A rover or rover scout is a member of the most senior section of our group, the Crew. The majority of the members constituting this section have passed through most of the other sections in the group and thus have a broad spectrum of scouting knowledge. This said; anyone who is older than 19 years of age and wants to join our group will also form part of this section.
Rovers are a Brotherhood of the Open Air and Service. They are the hikers on the Open Road and Campers of the Woods, able to shift for themselves, but equally able and ready to be of some service to others. They are in point of fact a senior branch of the Scout Movement …… (Robert Baden Powell, Rovering to Success)
The Crew is in fact a relatively young part of our group and knows its conception on the 23rd of October, the very first members coming from the group’s unit. Sectional leaders also became non-Core members within this section.
What’s the big deal with Core & non-Core?
Every member in our group has other different personal commitments, thus members who have to preside over the weekly meetings of other sections are implicitly excused from the Crew’s meetings (although they are of course more than welcome to attend). Naturally they are always invited to any of the section’s activities. The latter form part of the “non-Core” members, others rovers who have a smaller degree of responsibilities within the group make up the Core section.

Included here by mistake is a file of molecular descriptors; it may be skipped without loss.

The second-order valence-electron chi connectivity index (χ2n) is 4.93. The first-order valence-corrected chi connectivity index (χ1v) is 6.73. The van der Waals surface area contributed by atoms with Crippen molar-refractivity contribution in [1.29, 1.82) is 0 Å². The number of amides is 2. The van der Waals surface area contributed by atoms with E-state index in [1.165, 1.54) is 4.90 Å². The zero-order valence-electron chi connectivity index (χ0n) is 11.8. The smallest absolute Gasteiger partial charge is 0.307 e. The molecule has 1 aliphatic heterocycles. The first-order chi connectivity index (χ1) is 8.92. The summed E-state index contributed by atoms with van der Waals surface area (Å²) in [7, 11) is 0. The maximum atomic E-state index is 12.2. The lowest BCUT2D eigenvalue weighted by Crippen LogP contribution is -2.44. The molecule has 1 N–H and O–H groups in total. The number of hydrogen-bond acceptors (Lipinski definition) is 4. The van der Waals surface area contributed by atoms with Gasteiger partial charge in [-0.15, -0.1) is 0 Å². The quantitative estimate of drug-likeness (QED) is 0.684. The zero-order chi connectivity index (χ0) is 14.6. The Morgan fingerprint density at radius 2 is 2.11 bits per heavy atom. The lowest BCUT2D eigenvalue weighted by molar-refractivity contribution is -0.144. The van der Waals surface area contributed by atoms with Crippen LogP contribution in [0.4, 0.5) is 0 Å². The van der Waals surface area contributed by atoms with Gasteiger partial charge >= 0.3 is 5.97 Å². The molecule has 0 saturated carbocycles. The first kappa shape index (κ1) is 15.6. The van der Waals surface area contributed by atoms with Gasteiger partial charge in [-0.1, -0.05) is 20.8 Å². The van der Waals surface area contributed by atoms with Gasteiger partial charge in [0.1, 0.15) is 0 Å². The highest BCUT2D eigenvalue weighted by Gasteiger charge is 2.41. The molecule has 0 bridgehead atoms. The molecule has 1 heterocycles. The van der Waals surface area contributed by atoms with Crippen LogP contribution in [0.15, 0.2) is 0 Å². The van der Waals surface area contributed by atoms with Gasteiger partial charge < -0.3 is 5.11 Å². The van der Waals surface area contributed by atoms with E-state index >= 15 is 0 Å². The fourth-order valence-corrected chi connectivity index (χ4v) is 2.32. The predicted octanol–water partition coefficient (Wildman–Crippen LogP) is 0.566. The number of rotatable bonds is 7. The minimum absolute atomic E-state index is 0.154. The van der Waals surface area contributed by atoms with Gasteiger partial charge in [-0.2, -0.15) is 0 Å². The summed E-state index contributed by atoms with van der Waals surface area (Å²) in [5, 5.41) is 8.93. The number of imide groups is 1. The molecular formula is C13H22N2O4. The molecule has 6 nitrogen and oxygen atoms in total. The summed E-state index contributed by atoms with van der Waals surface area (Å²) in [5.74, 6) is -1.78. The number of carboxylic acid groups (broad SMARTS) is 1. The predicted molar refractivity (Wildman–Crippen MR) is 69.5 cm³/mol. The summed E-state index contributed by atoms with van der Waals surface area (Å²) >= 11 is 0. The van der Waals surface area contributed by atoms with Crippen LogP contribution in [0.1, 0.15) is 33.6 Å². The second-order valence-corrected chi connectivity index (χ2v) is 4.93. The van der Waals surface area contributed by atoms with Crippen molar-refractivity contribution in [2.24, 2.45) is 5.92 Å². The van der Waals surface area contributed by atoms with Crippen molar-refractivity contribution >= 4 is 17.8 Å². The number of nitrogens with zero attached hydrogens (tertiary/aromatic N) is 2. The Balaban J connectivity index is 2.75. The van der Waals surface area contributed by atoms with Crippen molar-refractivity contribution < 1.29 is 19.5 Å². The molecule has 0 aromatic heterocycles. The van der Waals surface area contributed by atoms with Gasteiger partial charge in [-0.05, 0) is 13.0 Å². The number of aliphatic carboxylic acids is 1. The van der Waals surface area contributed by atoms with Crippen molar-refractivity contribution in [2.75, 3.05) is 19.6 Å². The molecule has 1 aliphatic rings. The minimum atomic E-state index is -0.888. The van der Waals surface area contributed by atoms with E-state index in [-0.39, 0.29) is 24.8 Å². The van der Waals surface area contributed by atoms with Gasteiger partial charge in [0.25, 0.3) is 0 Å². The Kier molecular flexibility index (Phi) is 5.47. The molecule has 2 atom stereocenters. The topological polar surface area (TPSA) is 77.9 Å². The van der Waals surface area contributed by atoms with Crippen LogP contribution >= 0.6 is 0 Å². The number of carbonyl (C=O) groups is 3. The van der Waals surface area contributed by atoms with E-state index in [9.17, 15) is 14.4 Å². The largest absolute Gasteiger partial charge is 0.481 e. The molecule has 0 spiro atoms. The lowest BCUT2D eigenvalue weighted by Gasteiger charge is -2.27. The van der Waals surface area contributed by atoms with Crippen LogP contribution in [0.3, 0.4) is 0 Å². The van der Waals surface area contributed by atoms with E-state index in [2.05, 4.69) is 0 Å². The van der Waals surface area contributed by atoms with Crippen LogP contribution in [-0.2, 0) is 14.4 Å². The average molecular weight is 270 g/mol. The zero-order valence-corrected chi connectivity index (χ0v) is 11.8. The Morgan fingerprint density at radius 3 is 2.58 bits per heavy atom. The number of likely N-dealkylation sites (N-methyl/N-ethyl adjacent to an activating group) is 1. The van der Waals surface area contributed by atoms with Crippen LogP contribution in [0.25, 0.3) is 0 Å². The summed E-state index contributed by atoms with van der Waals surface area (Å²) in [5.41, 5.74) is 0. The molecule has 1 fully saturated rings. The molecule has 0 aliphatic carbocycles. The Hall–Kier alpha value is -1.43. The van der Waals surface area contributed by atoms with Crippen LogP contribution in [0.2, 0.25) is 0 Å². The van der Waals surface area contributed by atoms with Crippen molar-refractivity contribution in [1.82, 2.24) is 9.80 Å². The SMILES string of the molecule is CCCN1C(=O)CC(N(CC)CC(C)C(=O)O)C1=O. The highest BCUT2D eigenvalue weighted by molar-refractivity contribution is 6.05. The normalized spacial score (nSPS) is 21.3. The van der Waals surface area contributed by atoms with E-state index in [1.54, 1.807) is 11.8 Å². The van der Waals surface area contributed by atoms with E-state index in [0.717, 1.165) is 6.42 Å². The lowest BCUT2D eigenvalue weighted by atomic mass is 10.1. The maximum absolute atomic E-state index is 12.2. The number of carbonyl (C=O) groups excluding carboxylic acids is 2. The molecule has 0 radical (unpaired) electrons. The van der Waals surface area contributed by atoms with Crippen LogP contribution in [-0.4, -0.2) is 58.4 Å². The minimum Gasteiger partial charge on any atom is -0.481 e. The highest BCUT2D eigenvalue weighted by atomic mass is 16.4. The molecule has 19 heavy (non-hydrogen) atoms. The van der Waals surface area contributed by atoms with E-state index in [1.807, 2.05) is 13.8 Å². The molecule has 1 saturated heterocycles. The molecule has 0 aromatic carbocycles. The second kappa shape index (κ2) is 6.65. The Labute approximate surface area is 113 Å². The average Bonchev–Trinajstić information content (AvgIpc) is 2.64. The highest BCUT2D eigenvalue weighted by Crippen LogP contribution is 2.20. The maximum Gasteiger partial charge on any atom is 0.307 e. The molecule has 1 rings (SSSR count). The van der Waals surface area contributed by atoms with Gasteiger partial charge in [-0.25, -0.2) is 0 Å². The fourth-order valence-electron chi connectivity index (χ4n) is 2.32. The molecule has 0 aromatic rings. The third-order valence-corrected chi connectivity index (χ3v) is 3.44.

The motto of our section is Service. The latter encompasses service to anyone or anything ranging from other sections of the group to the community in general. Apart from trying to help out in most of the major group activities the crew also tries to organise its own agenda of events. These may be of a social or informal nature or may be related to voluntary work or scouting activities per se. Since rovers are the eldest members forming part of the group, the crew is run democratically within the framework of an executive committee and it is closely monitored by the Co-Ordinator Pierre Sant. Meetings are held weekly on Wednesday at 7:30.
Rovers and Badges
Unlike the pack and the troop, the crew does not award proficiency badges. However it also has a training program which generally most rovers try to complete in groups or as a group. The Rambler Award, followed by the Rover Award completes most of the scout’s general training, the Co-Ordinator or Assistant Co-Ordinator usually presides over the latter. In order to complete these 2 awards an informal account (a log book or something of the sort) is compiled by the Rover Scouts, the end result is then assessed by the Co-ordinator and the Rover Commissioner.